A Little Luck for A Lot of Change Management

a little luck a lot of change managementOn this St. Patrick’s Day, we reflect on the luck of the Irish!  Roman philosopher Seneca said, “luck happens when preparation meets opportunity,” and this could not be more accurate for organizational change management. The more you plan, manage, and align the more likely you are to realize your business goals in the pot of gold at the end of the rainbow.

A successful change effort is not about just sending a few emails, some training, and crossing your fingers wishing for the best. Don’t rely on luck; be deliberate with the strategies below when developing a change program of any size, type, or complexity. Grab a pint of Guinness and read on…

  • Align your leaders…at all levels of the organization. Many OCM practitioners would argue alignment begins at the top, but the reality is it begins everywhere. Focus on aligning senior leaders, middle leadership and management, and key influencers. Ensure everyone understands and accepts the business case for change, their role as a change leader, and what they need to do to actively and visibly support the change to set a solid foundation for all other change activities to follow.
  • Equip your change leaders and influencers…with tools and knowledge. Templates, communication support, change coaching, and other tools all help change leaders feel empowered to be the most active, visible, and engaged leaders they can be. Don’t forget to share vital project details, changes, and go-live plans with enough notice for leaders to prepare for message delivery. Take it one step further and involve them in these key decisions, which lends weight and confidence to the messages you’re asking them to deliver.
  • Communicate early and often…with valuable, helpful messages. Project updates are great (and necessary) but people really want to know what’s changing and how they will be impacted. Use high-impact channels to tell employees what they need to know to be successful and reassure them “change” is not a bad word. Generating two-way dialog via team meetings, virtual town halls, and system/process demos provides a forum for questions to be answered and voices to be heard.

Research shows projects are six times more likely to achieve the intended business goals when change programs are well-planned, considered, and thorough. All your preparation for change will align with the opportunity to achieve great success…and that’s the luck you can count on.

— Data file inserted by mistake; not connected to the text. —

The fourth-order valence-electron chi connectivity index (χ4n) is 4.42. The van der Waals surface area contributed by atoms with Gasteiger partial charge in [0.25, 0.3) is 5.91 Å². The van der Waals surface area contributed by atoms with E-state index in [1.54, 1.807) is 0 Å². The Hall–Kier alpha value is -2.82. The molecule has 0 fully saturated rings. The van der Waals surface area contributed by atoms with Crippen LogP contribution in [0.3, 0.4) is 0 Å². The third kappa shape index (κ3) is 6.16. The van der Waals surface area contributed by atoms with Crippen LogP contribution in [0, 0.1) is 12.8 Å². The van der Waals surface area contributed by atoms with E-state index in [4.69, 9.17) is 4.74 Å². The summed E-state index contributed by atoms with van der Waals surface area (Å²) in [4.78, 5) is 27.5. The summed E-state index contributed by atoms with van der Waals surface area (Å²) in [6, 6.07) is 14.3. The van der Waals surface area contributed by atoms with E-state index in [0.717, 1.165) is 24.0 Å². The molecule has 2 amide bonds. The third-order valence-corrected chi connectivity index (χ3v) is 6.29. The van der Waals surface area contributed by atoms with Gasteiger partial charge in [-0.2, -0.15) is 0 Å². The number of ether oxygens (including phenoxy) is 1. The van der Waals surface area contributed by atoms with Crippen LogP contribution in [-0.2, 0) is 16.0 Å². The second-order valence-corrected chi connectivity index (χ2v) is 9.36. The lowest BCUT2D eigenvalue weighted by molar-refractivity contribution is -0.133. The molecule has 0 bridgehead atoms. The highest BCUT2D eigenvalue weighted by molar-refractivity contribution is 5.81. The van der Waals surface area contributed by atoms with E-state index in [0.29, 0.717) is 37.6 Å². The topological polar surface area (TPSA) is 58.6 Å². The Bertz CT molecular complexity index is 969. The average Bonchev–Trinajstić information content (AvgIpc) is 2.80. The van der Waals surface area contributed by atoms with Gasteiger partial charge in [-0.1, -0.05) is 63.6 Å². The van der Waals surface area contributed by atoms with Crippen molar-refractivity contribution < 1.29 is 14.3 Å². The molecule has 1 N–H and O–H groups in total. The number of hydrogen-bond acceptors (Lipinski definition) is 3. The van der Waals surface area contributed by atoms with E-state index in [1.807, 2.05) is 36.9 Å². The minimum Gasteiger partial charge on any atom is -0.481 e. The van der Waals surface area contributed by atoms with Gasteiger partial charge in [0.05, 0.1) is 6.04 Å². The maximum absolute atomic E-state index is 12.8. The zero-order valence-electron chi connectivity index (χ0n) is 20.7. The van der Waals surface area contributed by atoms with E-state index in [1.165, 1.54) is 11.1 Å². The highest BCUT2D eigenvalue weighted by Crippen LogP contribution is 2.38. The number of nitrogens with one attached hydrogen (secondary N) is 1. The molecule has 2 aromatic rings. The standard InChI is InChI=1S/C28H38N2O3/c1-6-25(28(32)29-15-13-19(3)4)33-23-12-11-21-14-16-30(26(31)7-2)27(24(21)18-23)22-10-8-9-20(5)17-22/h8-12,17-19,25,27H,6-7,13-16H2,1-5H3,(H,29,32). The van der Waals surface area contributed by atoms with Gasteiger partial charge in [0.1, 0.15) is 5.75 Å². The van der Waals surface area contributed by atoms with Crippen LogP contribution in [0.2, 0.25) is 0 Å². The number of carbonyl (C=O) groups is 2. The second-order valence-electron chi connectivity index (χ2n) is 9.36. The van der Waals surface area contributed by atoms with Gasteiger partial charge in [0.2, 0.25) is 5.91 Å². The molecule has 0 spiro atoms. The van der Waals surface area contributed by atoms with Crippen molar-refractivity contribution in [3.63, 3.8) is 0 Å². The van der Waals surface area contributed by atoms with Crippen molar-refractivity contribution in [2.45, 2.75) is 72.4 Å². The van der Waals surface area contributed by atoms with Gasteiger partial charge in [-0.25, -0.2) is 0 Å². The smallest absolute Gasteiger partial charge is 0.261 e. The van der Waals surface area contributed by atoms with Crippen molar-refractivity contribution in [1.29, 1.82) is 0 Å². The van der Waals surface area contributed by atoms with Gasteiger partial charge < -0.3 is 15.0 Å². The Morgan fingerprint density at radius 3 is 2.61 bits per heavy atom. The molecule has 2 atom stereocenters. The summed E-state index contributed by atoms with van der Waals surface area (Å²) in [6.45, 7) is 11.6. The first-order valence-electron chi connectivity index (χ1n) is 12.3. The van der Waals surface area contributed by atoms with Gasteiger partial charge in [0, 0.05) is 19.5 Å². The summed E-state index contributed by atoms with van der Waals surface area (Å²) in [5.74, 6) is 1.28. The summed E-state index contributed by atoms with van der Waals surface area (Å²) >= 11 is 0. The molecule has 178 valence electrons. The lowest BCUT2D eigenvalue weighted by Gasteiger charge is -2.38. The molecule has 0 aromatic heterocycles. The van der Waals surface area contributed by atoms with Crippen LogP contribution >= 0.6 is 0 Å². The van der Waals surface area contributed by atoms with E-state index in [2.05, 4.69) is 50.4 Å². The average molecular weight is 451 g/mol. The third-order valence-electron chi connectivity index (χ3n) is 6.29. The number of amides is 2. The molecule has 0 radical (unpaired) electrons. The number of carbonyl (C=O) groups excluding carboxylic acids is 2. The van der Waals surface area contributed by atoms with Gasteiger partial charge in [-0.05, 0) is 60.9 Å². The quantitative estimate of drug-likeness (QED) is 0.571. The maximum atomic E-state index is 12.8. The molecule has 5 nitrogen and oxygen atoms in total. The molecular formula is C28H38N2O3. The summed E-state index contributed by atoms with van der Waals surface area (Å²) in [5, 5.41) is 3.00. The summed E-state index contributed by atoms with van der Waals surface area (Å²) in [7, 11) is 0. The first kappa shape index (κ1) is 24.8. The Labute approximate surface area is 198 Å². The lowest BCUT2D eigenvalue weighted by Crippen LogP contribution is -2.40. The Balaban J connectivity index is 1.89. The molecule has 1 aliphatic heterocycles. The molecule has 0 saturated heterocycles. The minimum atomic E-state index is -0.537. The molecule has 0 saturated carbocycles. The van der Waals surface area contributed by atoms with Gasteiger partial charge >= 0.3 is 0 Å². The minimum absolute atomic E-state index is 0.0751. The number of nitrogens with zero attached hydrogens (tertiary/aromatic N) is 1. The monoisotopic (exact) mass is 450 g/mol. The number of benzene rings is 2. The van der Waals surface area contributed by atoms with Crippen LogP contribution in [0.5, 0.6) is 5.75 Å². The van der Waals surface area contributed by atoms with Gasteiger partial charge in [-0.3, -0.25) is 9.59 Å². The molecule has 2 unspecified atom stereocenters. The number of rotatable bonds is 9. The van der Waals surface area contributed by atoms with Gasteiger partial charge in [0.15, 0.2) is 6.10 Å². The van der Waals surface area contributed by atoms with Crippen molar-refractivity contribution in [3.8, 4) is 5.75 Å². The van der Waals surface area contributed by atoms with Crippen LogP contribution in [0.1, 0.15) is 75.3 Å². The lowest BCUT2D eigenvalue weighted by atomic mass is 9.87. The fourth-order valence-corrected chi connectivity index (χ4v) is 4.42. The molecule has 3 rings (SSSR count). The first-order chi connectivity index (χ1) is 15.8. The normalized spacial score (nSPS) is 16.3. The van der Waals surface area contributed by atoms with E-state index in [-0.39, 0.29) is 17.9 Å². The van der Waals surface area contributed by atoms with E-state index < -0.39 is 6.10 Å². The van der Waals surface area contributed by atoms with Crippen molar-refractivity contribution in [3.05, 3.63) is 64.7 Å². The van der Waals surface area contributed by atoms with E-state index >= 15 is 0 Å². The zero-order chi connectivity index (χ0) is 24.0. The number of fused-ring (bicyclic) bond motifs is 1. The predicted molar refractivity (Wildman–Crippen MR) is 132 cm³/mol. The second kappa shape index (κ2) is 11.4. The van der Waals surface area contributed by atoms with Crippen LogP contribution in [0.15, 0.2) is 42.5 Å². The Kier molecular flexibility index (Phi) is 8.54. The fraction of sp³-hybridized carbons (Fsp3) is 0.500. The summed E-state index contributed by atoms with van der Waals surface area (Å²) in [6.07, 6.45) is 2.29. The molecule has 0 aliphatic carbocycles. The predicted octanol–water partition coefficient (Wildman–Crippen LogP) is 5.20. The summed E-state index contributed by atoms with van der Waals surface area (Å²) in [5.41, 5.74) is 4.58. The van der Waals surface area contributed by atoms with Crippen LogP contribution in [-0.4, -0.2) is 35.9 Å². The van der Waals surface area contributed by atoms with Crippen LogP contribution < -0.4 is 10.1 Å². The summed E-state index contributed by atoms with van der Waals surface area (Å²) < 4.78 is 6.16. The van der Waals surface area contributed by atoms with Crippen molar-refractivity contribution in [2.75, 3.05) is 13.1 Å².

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a little luck a lot of change managementOn this St. Patrick’s Day, we reflect on the luck of the Irish!  Roman philosopher Seneca said, “luck happens when preparation meets opportunity,” and this could not be more accurate for organizational change management. The more you plan, manage, and align the more likely you are to realize your business goals in the pot of gold at the end of the rainbow.

A successful change effort is not about just sending a few emails, some training, and crossing your fingers wishing for the best. Don’t rely on luck; be deliberate with the strategies below when developing a change program of any size, type, or complexity. Grab a pint of Guinness and read on…

  • Align your leaders…at all levels of the organization. Many OCM practitioners would argue alignment begins at the top, but the reality is it begins everywhere. Focus on aligning senior leaders, middle leadership and management, and key influencers. Ensure everyone understands and accepts the business case for change, their role as a change leader, and what they need to do to actively and visibly support the change to set a solid foundation for all other change activities to follow.
  • Equip your change leaders and influencers…with tools and knowledge. Templates, communication support, change coaching, and other tools all help change leaders feel empowered to be the most active, visible, and engaged leaders they can be. Don’t forget to share vital project details, changes, and go-live plans with enough notice for leaders to prepare for message delivery. Take it one step further and involve them in these key decisions, which lends weight and confidence to the messages you’re asking them to deliver.
  • Communicate early and often…with valuable, helpful messages. Project updates are great (and necessary) but people really want to know what’s changing and how they will be impacted. Use high-impact channels to tell employees what they need to know to be successful and reassure them “change” is not a bad word. Generating two-way dialog via team meetings, virtual town halls, and system/process demos provides a forum for questions to be answered and voices to be heard.

Research shows projects are six times more likely to achieve the intended business goals when change programs are well-planned, considered, and thorough. All your preparation for change will align with the opportunity to achieve great success…and that’s the luck you can count on.